The crowded bars and cute shops that have come to define 13th Street didn’t happen by accident. Philadelphia has invested millions of dollars over the last decade to create and promote an area that is one of the most visited by gay tourists in the United States.
November marks the 10th anniversary of the Greater Philadelphia Tourism and Marketing Corporation’s first gay-themed ad, urging LGBT travelers to “come to Philadelphia; get your history straight, and your nightlife gay.” The campaign was also the first nationally broadcast gay tourism ad in the country.
When the GPTMC began running the ads, it commissioned a study that found the city did not rank within the top 20 tourist destinations for gays and lesbians. Now it is consistently in the top 10.
The rankings are good news for places like Duross & Langel and other businesses in Center City. GPTMC’s research shows that gay and lesbian travelers tend to spend more money than the general population. Their travel habits seem to be more recession-proof as well.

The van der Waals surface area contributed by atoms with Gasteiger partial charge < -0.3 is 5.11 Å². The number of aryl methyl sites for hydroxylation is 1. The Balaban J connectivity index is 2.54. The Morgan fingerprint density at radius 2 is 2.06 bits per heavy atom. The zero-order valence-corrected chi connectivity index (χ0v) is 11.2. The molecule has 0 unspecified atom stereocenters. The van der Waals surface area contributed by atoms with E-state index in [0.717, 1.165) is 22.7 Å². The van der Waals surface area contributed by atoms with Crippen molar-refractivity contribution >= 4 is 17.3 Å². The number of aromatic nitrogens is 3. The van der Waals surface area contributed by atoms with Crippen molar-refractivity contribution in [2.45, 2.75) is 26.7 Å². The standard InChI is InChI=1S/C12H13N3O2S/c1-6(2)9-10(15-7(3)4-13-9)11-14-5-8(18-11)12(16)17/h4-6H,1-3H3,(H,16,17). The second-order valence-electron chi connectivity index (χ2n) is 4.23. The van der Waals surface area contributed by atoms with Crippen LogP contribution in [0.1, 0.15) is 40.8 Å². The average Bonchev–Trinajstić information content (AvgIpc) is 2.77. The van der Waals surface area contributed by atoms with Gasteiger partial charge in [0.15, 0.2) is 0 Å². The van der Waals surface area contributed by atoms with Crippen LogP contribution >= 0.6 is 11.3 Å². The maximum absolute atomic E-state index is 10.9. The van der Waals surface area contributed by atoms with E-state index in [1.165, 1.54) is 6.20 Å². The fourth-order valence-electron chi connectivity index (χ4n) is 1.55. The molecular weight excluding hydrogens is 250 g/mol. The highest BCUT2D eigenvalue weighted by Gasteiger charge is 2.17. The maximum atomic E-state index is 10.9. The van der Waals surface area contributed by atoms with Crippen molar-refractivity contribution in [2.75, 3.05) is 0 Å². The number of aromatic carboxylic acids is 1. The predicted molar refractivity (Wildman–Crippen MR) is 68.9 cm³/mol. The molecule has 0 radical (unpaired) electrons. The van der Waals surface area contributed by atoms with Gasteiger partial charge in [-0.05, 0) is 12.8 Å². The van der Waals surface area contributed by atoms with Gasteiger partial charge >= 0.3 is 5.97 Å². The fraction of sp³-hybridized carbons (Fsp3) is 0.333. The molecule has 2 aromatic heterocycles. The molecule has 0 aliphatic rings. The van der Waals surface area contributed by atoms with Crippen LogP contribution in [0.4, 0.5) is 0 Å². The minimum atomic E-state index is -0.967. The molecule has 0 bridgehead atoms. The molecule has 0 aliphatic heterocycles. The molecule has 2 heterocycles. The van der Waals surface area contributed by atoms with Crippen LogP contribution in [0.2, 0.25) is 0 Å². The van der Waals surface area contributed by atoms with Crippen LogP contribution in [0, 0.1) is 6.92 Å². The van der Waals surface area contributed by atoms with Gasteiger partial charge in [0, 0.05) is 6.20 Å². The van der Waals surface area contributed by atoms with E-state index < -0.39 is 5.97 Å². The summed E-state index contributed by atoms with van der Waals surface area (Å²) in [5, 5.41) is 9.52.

But the city’s strategy of attracting gays and lesbians goes beyond getting money just from LGBT people.
“To paraphrase ‘Sex and the City’: When the gays come, everybody comes,” said Meryl Levitz, head of the GPTMC. “The fact is, when gay and lesbian people like some things, people take notice.”
In other words, the city hopes LGBT people will be trendsetters, helping pull in cash from the general population, and this seems to be the economic idea behind the city’s legislative changes as well.
Nutter has been, by many counts, one of the most LGBT-friendly mayors in the country.
In May, with the backing of the City Council, he passed a bill that included a slew of new rights for LGBT people. It mandates workplace protections like those currently being debated in Congress, and provides incentives for businesses to provide health insurance that covers domestic partners and trans-related medical care. The bill also mandates that all new or renovated government buildings include gender-neutral restrooms.
While those behind the bill say its primary goal is to make life for LGBT Philadelphians better, they’re also hoping Levitz’s “Sex and the City” theory will hold true — that if gays feel welcome, everyone else will flock there too.